No referendum on school language as signature drive falls short — officials

A provisional count of a signature drive shows that no referendum will occur on making Latvian the official language of instruction in state-sponsored schools, say officials of the Central Election Commission in Rīga.

The effort to force a referendum on amending Latvia’s constitution appears to have fallen about 30,000 signatures short of the required 153,232, which represents 10 percent of the number of voters in the last Saeima election.

The signature drive organized from May 11 to June 9 garnered 112,608 signatures, according the election commission spokeswoman Kristīne Bērziņa.

With 29 of 45 locations abroad reporting, another 907 signatures can be added to the count, she said in a June 10 press release.

In addition, the final count is to include 10,140 signatures tallied on the petition that initiated the call for a referendum. The National Alliance (Nacionālā apvienība “Visu Latvijai!” – “Tēvzemei un Brīvībai/LNNK”) began collecting signatures last year in an effort to convince lawmakers that Latvian should be the only language of instruction in public schools. The election commission on April 11 ordered the signature campaign after receiving the petition.

If enough signatures had been gathered, then a national referendum would have been held that would have asked voters whether they support proposed changes to the constitution. If the referendum had succeeded, then the Saeima would have been asked to consider a bill to change Section 112 of the constitution.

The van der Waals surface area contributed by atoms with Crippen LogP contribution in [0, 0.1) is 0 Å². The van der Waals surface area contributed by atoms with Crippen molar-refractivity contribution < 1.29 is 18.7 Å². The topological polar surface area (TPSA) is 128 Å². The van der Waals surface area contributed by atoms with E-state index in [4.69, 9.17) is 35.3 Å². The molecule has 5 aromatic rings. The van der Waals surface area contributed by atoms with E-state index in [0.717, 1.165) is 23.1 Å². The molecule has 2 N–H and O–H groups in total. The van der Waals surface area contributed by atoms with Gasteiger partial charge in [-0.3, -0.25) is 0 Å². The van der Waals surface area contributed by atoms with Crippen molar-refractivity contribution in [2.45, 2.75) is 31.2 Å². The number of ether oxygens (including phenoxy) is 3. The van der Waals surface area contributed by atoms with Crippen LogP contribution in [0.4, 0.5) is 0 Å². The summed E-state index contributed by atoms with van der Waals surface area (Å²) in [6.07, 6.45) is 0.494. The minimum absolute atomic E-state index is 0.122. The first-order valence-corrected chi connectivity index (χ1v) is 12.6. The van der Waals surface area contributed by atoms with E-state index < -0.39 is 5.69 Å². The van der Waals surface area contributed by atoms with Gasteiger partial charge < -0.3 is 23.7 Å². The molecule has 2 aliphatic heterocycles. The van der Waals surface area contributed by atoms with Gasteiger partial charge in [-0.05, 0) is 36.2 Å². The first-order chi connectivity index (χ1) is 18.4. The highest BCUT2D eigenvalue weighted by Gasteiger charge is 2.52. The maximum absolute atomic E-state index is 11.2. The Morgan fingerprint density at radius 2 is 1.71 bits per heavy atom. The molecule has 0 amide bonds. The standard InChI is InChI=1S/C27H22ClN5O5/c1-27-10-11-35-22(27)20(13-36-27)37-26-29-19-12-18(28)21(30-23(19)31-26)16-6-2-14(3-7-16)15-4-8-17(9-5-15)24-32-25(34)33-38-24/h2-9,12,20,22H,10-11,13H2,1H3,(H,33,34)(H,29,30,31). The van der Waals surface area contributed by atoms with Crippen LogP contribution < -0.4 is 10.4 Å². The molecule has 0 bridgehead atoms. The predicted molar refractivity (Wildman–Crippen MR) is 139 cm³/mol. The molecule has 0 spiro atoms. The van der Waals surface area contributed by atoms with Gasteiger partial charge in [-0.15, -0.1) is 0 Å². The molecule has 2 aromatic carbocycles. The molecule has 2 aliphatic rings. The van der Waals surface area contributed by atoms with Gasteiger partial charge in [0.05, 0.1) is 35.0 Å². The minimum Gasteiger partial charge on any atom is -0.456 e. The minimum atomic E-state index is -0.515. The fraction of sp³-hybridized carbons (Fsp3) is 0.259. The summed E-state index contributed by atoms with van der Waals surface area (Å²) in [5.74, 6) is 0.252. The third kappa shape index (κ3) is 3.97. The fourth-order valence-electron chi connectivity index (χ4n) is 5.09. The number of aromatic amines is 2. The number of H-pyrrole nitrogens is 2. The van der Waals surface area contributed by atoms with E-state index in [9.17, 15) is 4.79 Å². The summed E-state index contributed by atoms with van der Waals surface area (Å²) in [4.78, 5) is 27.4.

Section 112 guarantees that all people in Latvia get an education at the primary and secondary levels. The amendment would have stipulated that the guarantee extends to education in the state language, which is Latvian.

Andris Straumanis is a special correspondent for and a co-founder of Latvians Online. From 2000–2012 he was editor of the website.

4 thoughts on “No referendum on school language as signature drive falls short — officials

  1. Can anyone tell me in which country children may be taught in state schools in another language than the official country’s language ?

  2. If 40% of a country speak a different language then by default any reasonable person would agree there are two ‘state’ languages in that country (whether official or not) – like for example Belgium. Can you imagine if French was not allowed as a school language for the 40% French speaking population? Dutch imposed on all Walloons? Impossible! And remember Russian was an official language in what is now Latvia before Latvian, or before the concept of ‘Latvia’ as a nation even existed! Ok so the Germans and Jews were wiped out, if they weren’t would German be an offical language in Latvia? The German language long long preceded Latvian around Riga, Latvian came much later to displace the native Livs language. Who are the natives in Latvia? Who has the greater right to dictate which are the state languages? Surely it is the current population – their rights have to be respected, whether Latvian speaking or Russian speaking. You can’t ignore 40% of a country! And Livs as the native language. History has left German by the wayside. I won’t even mention Latgallian and other dialects…

  3. Forgot to mention as an example Spain which has Spanish as the official national language, but Catalan and Basque etc are taught in state schools in the respective regions. Makes sense in multi-lingual countries.

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